After the initial excitement- (and envy-) inducing introduction of the Styleside bed for Ford F-Series trucks, designers continued to make some changes to the 1957-1960 Ford F-Series -- both inside and out.
1957's roomier F-Series trucks were once again offered in standard and Custom Cab forms. The Custom Cab (available on any closed-cab model) or Custom Panel option cost an extra $68.30.
For that, the buyer received color-keyed tri-tone woven-plastic-and-vinyl upholstery over foam seat cushions; perforated "Thermacoustic" headliner material; bright instrument panel trim; extra sound-deadening insulation; fiberglass insulation behind the dashboard; a left-door armrest; dual sun visors; an illuminated cigar lighter; matching door locks; a bright-metal grille, headlight-shell, parking-lamp, windshield, and backlight trim; and "Custom Cab" script on the doors.
Panel trucks with the Custom package also featured a fully insulated and lined cargo compartment.
Here's an inside look at the Style Tone paint option
for 1958 Ford F-Series trucks.
Another popular option for Styleside pickups was "Style Tone" two-tone paint. A $20 feature (it cost more than twice as much on a panel truck), it involved painting a truck with a primary color plus Corinthian White. The primary color was painted below the character line along the sides of the truck, on the tailgate, inside the cargo bed, on the roof panel, and around the back window.
White paint was applied to the hood, body above the character line, upper door area, the area surrounding the windshield, the band on the forward area of the roof panel, and on the side of the roof panel above the drip molding. When combined with the Custom Cab group, it made for a very attractive pickup.
To recoup some of the cost of bringing new trucks to market, Ford raised base prices. The 1957 charges ranged from $185 to $225 more than what it asked for similar 1956 models. In the F-100 through -350 lines, production of the 1957s declined by about 107,100 units.
However, the 1956 Ford trucks enjoyed a very long model year; 1957 models weren't introduced until February 1. Still, the light-duties did well enough to help Ford retain second place in overall truck sales behind Chevrolet.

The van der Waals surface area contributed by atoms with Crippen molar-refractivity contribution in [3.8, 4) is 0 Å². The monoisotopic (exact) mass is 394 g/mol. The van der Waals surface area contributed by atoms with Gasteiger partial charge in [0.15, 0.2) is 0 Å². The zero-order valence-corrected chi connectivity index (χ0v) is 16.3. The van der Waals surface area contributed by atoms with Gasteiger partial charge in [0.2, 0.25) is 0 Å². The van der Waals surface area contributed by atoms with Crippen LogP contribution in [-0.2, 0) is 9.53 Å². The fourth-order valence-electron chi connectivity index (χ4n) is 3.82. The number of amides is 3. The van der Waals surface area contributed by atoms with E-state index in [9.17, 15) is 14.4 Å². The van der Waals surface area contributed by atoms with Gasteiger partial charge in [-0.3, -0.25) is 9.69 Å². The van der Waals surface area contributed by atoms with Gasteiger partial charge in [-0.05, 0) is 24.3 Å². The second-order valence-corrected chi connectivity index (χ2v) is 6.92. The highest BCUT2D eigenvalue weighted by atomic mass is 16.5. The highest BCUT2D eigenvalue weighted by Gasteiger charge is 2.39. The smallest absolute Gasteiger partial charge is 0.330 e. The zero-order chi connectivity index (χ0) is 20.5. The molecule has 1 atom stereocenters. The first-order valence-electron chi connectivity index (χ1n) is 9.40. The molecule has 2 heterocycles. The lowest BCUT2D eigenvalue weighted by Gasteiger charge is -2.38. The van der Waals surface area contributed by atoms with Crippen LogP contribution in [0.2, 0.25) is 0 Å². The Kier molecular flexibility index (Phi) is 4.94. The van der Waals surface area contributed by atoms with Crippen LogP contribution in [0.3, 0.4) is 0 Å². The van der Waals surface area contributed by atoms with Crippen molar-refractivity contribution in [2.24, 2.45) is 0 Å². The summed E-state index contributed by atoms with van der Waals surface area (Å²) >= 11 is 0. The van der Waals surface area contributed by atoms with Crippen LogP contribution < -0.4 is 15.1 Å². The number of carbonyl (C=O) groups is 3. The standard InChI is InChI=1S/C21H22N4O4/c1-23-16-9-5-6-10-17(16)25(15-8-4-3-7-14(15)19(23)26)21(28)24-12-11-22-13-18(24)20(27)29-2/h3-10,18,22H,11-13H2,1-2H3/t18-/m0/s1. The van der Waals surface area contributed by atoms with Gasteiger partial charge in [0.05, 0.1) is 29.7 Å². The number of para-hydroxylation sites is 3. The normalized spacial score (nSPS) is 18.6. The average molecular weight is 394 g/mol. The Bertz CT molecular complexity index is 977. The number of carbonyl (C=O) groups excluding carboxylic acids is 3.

For 1958, appearance changes were slight. The dual headlights and bar grille of 1957 were replaced by quad headlights and an eggcrate grille texture that filled up much of the space between the hood and lower valance panel. Series badges on the hood sides were redesigned, too.
All 1958 F-100 panels got the rear-corner taillight lenses, but they were functional only on those ordered with the Custom Cab package. A panel-door-mounted unit still served base-trim models. Custom Cab upholstery now came only in a brown-and-white houndstooth pattern.
While the standard six-cylinder engine returned unchanged, the optional engine at the start of the 1958 model year was the 181-bhp version of the 272-cid V-8. Halfway through the year, this engine was replaced by the 292-cid V-8 rated at 186 bhp at 4,000 rpm. Although not listed in specifications at the time, some 312-cid V-8s found their way into these trucks to cover short supplies of 292s.
F-Series sales slumped for 1958. The retreat came to more than 12,000 vehicles in the light-duty lines. Whatever disappointment Ford's truck-marketing people might have felt about that had to be tempered somewhat by the fact that 1958 was a recession year and total sales were down for practically all manufacturers.
Fresh new styling and a rebounding economy meant good news for the Ford F-Series in 1959. Get details on the next page.
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